Gluten Free Sourdough Bread
Because being gluten-free doesn’t mean you should miss out on sourdough!
When our family went gluten free, we came to the conclusion that bread was no longer part of our diet. Let’s be honest, when you are used to homemade loaves of wheat bread, does gluten free even begin to come close? Not to us! But we were sure there had to be a gluten-free sourdough bread recipe somewhere!
After a year of doing without, my husband admitted he missed sandwiches. The taste and texture of wheat bread was now a distant memory, so we decided it might be safe to give gluten free breads another try. We purchased loaf after loaf of some pretty horrendous bread, and it killed me to pay such a hefty price for what became a continual let down. So my quest to bake a loaf of edible gluten free bread began.
My quest turned into years of reading cookbooks and gluten free websites, gleaning from veteran gluten free friends, and trial and error. (I should put emphasis on error here…there were some pretty scary loaves coming out of my oven that rivaled the store bought versions mentioned above!) As time went on the loaves became less scary and more palatable, yet I still continued to make adjustments along the way.
My latest and most favorite adjustment has been converting my recipe to gluten free sourdough, and I’m so excited to have a GF option that I can’t wait to share it with you. My hope is that it will be an acceptable substitute for your home too, and perhaps you have some tips and tricks I could glean as well!
Gluten Free Sourdough Bread Recipe
- Hands on Time: 10 mins
- Hands off Time: 1 hour
- Bake Time: 40 mins
- Yield: One loaf bread
* Be sure to read through the entire recipe, especially the tips before baking!
- Turn on oven to lowest temperature (mine is 170 degrees).
- In a large mixing bowl whisk together tapioca flour, ground flax seed, coconut flour, salt, and baking powder. Set aside.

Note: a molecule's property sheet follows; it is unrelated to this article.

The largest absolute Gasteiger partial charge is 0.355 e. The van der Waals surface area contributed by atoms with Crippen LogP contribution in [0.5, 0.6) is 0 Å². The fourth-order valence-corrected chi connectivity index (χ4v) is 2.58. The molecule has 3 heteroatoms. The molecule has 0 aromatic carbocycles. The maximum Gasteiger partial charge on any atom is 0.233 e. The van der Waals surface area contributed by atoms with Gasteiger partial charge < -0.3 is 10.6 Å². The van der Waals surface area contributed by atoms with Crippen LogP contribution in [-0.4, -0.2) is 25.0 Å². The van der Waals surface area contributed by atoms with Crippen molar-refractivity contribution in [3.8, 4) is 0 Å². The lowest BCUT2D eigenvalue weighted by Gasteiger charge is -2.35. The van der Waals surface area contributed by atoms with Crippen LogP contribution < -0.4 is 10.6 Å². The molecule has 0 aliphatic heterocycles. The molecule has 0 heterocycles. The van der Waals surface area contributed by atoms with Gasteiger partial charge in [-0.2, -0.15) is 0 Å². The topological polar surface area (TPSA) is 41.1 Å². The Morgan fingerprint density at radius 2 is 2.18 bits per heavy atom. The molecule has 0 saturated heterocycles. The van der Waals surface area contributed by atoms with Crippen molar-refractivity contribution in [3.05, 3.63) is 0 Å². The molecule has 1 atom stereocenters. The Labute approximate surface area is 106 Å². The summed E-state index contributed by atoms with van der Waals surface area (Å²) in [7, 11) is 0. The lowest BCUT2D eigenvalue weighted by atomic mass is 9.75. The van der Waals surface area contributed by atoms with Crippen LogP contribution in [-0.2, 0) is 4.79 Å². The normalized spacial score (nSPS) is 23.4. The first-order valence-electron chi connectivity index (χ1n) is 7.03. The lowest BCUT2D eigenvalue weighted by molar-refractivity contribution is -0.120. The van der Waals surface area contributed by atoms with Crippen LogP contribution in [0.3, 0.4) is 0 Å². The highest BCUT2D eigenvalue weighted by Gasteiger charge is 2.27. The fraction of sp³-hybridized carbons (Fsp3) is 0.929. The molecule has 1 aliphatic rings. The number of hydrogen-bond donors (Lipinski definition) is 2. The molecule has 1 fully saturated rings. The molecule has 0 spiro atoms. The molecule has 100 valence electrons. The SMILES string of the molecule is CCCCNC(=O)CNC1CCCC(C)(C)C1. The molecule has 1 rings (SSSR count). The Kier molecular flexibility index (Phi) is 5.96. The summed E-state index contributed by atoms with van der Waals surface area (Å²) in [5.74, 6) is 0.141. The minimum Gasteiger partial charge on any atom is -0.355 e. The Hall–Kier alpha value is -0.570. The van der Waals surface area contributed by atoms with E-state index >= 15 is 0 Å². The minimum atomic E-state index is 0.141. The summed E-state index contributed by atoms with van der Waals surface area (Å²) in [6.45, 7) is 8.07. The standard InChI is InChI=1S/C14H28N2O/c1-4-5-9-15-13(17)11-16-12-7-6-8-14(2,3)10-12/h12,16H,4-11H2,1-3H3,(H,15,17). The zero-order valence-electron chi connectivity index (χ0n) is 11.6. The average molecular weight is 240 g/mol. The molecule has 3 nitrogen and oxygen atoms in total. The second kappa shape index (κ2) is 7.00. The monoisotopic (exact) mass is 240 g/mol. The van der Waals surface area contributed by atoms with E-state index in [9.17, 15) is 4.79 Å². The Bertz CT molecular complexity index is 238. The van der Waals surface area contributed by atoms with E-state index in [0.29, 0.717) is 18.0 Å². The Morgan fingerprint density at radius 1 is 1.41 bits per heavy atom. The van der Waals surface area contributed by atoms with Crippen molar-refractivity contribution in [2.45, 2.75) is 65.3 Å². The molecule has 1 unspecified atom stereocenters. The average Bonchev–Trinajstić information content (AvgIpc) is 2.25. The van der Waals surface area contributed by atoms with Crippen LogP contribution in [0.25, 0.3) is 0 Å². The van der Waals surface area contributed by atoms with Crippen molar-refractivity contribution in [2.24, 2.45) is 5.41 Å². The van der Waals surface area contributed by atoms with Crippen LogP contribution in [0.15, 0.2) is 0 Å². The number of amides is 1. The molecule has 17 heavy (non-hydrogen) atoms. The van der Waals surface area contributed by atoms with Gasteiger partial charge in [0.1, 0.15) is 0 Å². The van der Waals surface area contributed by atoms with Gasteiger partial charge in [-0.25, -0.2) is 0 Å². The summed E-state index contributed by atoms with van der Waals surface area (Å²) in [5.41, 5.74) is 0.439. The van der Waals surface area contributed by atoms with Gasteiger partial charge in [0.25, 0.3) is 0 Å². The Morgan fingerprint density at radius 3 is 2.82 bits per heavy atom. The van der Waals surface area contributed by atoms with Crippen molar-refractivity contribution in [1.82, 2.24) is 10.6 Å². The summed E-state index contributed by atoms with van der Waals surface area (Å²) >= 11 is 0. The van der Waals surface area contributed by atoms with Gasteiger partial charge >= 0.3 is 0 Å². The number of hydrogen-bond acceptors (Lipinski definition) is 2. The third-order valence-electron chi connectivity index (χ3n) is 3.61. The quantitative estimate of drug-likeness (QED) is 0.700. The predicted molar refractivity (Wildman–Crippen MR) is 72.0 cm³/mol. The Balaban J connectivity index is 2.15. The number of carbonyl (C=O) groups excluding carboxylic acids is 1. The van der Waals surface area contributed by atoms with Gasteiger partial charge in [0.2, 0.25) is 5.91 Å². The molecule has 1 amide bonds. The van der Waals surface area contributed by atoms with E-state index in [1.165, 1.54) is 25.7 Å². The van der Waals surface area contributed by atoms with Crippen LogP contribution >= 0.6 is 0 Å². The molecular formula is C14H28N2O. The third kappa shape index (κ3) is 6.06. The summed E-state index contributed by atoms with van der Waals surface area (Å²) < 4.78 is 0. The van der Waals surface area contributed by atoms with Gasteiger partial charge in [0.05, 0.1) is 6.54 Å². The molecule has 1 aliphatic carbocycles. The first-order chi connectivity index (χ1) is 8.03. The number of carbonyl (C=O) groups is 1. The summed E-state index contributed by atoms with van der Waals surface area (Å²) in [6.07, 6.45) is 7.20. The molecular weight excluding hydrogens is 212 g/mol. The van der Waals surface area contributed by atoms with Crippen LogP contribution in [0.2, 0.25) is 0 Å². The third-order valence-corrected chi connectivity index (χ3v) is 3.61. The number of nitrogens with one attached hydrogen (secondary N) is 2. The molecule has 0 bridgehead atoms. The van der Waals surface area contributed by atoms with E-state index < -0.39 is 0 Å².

- In a separate bowl, whisk together sourdough starter, eggs, honey, and oil. Sprinkle gelatin and psyllium husk over the top, and immediately whisk in to prevent clumping.
- Add dry ingredients to wet ingredients, and mix with flat beater on low, or by hand with a spatula for about two to three minutes. Your bread dough will look less like dough and more like the texture of really thick brownie batter.
- Spread evenly into a greased baking dish (mine measures 10.5X8X2″, see “Kourtney’s Tips” below), and brush avocado oil on the top.
- Turn oven off, and place pan inside oven. Shut the door, and allow bread to rise for about 40 minutes to an hour.
- Remove bread from oven, and allow to finish rising while oven preheats to 350℉. Bake for 40 minutes.
- Allow bread to cool completely and refrigerate before slicing. To make sandwich size slices, first cut the loaf into six squares, and then cut each square into four slices (see photo below). Store bread in an airtight container and consume within four to five days.
- True sourdough is simply flour, salt, and water, but this recipe contains that and then some. The addition of these other ingredients mimics the binding ability of gluten so that your loaf isn’t a crumbly dry mess. Additionally, by using these ingredients you also add protein and fiber that many gluten free flours lack.
- Baking powder may not be necessary, but I have found it helps tremendously in the “rock loaf” factor.
- Honey is purely optional to lightly sweeten and add a bit more browning to the crust.
- Since we are using all starter, and not adding additional flour for our grains, there is no need for the extended rise time to finish neutralizing the phytic acid.
- If bread starts to become stale before consuming, it makes great French Toast or bread crumbs. Bread can also be frozen.
- We have found that gluten free bread is best when lightly toasted before serving.
- Don’t be tempted to bake this recipe in a loaf pan. The center will not cook all the way through, and it will fall. The shallow dish makes for less failure rate.